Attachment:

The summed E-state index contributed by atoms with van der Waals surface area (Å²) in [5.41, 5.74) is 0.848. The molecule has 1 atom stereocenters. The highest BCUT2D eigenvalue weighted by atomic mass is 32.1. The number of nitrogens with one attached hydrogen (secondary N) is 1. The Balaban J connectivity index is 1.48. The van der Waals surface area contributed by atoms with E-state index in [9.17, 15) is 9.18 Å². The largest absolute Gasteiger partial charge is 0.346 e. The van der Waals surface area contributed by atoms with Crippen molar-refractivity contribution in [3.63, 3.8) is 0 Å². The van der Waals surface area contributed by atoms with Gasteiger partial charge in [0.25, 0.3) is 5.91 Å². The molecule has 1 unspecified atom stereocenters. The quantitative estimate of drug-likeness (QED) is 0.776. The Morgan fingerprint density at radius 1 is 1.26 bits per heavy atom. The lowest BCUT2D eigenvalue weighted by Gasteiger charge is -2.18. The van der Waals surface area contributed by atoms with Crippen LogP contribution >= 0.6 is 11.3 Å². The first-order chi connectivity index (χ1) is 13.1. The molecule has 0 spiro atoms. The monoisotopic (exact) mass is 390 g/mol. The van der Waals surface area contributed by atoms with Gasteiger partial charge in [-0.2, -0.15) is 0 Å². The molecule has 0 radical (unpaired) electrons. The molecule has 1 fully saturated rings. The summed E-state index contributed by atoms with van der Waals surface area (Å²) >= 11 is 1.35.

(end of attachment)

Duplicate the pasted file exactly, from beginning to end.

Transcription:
The summed E-state index contributed by atoms with van der Waals surface area (Å²) in [5.41, 5.74) is 0.848. The molecule has 1 atom stereocenters. The highest BCUT2D eigenvalue weighted by atomic mass is 32.1. The number of nitrogens with one attached hydrogen (secondary N) is 1. The Balaban J connectivity index is 1.48. The van der Waals surface area contributed by atoms with E-state index in [9.17, 15) is 9.18 Å². The largest absolute Gasteiger partial charge is 0.346 e. The van der Waals surface area contributed by atoms with Crippen molar-refractivity contribution in [3.63, 3.8) is 0 Å². The van der Waals surface area contributed by atoms with Gasteiger partial charge in [0.25, 0.3) is 5.91 Å². The molecule has 1 unspecified atom stereocenters. The quantitative estimate of drug-likeness (QED) is 0.776. The Morgan fingerprint density at radius 1 is 1.26 bits per heavy atom. The lowest BCUT2D eigenvalue weighted by Gasteiger charge is -2.18. The van der Waals surface area contributed by atoms with Crippen LogP contribution >= 0.6 is 11.3 Å². The first-order chi connectivity index (χ1) is 13.1. The molecule has 0 spiro atoms. The monoisotopic (exact) mass is 390 g/mol. The van der Waals surface area contributed by atoms with Gasteiger partial charge in [-0.2, -0.15) is 0 Å². The molecule has 0 radical (unpaired) electrons. The molecule has 1 fully saturated rings. The summed E-state index contributed by atoms with van der Waals surface area (Å²) >= 11 is 1.35.